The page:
Investors with an appetite for risk may want to take a chance on Vantage Drilling Company (NYSE:VTG), a fairly unknown micro cap driller that is down more than 70% from its initial public offering (IPO) two years ago.

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Vantage Drilling Company was born two and a half years ago through an IPO in May 2007. The company raised $240 million through the sale of units consisting of common stock and warrants. The company was a Special Purpose Acquisition Corporation (SPAC) that raised capital to purchase an oil service business.

All Grown-Up
The company now owns four jackup rigs. Two are contracted and working in Southeast Asia and West Africa, while the other two will be delivered to the company from the shipyard in October and December 2009. The company also owns 45% of an entity that owns the Platinum Destroyer, a drillship that can operate in up to 12,000 feet of water. This drillship is under construction as well.

Vantage Drilling Company also manages the construction and will operate two other drillships and two semi-submersibles. The company has contracts for three of its five owned rigs.

A Youthful Glow
The company's main advantage over more established rivals like Rowan (NYSE:RDC) or Ensco International (NYSE:ESV) is the average age of its rig fleet. Rowan Drilling has a 19-year average age while Ensco International's fleet is 23. Deepwater driller Transocean (NYSE:RIG) has an even older fleet at an average age of 26 years. The average age of the worldwide jackup fleet is 23 years.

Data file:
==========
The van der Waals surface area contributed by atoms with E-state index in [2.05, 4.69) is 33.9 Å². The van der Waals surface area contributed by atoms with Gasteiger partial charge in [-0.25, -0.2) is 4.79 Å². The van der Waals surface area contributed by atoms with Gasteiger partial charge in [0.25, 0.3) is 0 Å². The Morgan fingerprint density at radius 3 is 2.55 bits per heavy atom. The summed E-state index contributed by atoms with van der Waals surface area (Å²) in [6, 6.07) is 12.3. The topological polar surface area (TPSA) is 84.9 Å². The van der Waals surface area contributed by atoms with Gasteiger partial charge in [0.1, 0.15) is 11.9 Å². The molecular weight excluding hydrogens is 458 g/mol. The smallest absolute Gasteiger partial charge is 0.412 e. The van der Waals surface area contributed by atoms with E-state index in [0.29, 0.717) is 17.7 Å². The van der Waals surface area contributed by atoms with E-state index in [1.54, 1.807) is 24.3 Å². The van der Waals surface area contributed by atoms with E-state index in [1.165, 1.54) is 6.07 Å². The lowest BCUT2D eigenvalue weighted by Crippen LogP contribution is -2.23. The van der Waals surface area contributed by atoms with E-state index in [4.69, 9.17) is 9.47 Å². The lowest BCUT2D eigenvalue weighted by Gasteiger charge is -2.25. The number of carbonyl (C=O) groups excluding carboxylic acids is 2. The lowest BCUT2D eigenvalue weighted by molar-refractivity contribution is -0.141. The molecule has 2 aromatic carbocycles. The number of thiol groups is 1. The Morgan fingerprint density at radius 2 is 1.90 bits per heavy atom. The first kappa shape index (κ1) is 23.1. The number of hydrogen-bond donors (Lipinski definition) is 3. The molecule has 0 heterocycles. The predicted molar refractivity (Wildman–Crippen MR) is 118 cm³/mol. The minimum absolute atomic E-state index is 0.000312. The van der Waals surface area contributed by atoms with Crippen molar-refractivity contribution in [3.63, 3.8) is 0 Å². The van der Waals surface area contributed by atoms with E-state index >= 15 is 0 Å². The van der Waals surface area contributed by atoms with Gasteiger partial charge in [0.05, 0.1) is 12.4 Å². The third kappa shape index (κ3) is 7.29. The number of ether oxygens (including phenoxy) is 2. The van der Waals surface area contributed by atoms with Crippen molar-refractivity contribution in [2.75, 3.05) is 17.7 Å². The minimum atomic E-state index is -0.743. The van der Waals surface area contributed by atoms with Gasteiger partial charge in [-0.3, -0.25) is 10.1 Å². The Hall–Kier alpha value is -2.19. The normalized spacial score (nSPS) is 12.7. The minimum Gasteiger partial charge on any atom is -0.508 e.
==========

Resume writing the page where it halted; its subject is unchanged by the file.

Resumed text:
Vantage Drilling Company will have the lowest average fleet age once the rigs are completed. This will lead to less maintenance cost over the long term. Newer rigs also have better technology, which make them more attractive to operators.

The Downside
One problem is that VTG may be on a perpetual schedule of raising capital, as the company must pay for the construction of its new rig fleet in stages while it is being built. The market usually does not like this type of dilution, leading to extra volatility in the stock.

This month the company raised $70.1 million in net proceeds, in an offering of 48.4 million shares at a price of $1.55 per share. The company also has warrants trading under the symbol VTG.WS. The warrants entitle the holder to purchase one share of stock at a price of $6.00. The warrants expire May 24, 2011.

Another risk for the company is its leverage. Vantage Drilling Company had to make the final payments in late 2009 to its builder for two of its jackup rigs. The company borrowed $100 million on a credit line at 15% and secured a loan from the builder at 12% interest rate to meet its payment schedule. The recent equity capital raise was a requirement of this financing.

The Bottom Line
Vantage Drilling Company is certainly a riskier play than the more established offshore and jackup rig companies, but this company just might be a chance to get in on the ground floor of the next big thing in the oil patch. (For a primer on the oil industry, refer to our Oil and Gas Industry Primer.)

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